Leaders & Managers
From the nitty gritty of daily management to addressing your aspirations of leadership, this section for leaders & managers tells you how to make strong leadership decisions, build effective teams, delegate and stay above the everyday management muddle.
Get tips, strategies, tool and advice on: performance reviews, preventing workplace violence, best-practices leadership, team building, leadership skills, people management and management training.
Now that the first generation of leading black executives—a few of whom
worked their way up the ranks during the civil rights era—has retired,
they’ve begun sharing their wisdom with the rest of us. Clifton Wharton, the first black CEO of a large company (TIAACREF),
inherited that wisdom from a friend who told him there’s more than one
way to press for civil rights.
How can you keep your team's work stress in check while still maintaining your edge and getting things done? Here are some ideas:
Many managers have likewise "never been very good at delegating." We feel it's not fair, or more trouble than it's worth, to ask others to do parts of our jobs. But becoming skilled at delegating helps us grow as leaders and demonstrate our own capabilities as managers.
Consultant Mike Staver says courage is a more critical leadership trait than ever. "In a harsh business environment, there are serious consequences for making the wrong move," he says.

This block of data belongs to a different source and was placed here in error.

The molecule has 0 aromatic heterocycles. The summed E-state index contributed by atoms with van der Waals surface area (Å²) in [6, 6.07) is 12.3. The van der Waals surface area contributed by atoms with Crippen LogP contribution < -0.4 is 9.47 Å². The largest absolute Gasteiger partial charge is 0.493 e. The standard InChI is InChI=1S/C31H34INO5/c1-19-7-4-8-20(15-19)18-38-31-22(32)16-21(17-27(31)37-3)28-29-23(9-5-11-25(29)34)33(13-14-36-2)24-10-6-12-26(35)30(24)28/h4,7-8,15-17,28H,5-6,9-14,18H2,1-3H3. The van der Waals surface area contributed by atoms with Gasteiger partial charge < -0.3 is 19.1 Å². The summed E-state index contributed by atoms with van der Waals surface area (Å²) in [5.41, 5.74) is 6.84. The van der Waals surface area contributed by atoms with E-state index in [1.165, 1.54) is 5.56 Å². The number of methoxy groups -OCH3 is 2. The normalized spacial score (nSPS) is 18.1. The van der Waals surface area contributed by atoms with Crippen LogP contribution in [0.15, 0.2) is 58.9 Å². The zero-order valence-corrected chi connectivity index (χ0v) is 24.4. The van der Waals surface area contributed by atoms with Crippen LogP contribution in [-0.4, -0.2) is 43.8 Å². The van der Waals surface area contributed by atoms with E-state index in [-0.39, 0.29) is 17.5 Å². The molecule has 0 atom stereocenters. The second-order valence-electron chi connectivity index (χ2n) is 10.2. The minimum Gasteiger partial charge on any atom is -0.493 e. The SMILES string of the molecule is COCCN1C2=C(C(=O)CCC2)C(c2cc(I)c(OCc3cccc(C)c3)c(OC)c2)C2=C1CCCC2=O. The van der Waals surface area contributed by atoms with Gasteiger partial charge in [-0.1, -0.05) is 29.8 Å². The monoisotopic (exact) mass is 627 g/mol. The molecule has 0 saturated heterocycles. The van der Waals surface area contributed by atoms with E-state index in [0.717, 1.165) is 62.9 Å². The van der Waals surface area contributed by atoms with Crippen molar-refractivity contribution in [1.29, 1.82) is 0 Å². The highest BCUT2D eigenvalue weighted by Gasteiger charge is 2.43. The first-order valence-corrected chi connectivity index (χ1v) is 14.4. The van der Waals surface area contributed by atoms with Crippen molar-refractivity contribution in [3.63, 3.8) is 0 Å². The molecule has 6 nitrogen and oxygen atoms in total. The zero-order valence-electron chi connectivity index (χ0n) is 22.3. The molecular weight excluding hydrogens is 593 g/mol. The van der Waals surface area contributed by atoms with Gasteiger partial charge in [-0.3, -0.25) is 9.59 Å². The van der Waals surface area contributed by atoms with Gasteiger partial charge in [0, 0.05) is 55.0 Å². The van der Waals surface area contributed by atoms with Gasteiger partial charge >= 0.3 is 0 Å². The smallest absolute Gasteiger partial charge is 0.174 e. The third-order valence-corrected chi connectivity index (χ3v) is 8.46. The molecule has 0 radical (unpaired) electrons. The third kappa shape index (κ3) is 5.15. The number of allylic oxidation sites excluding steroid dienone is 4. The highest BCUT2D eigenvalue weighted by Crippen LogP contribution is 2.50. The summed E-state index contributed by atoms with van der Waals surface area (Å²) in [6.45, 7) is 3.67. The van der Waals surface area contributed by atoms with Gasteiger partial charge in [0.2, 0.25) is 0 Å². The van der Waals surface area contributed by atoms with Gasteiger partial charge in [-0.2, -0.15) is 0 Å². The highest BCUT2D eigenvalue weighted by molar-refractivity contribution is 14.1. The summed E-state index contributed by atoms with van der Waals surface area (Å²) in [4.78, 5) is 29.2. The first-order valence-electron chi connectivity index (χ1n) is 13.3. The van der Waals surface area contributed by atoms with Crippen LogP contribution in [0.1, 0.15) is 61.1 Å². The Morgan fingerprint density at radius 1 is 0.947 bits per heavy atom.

Consultant and best-selling author Patrick Lencioni identifies five "natural but dangerous pitfalls" that stand in the way of team success. Are these problems on your team?
Over the long term, managers have a number of options for improving the performance of chronic slackers—or cutting them loose entirely. But in the heat of a crisis, the options are more limited.
What you do or don't do during periods of change determines how many good employees stick around, and what kind of attitude they will hold about the enterprise long after the cause of the difficult times has been forgotten. Here are some actions you can take that will make a big difference:
You probably can’t afford to hire an IT employee, and it’s expensive to pay tech consultants to repeatedly troubleshoot computer problems.
If your company has to transfer an employee, you may help by providing relocation services.
While some view the home-office deduction as audit bait, you’ll withstand any IRS scrutiny if you know and follow the home-office deduction rules. In this Special Report, we’ll explain those rules in plain English and show you how to earn bigger and better deductions without getting off the living room couch.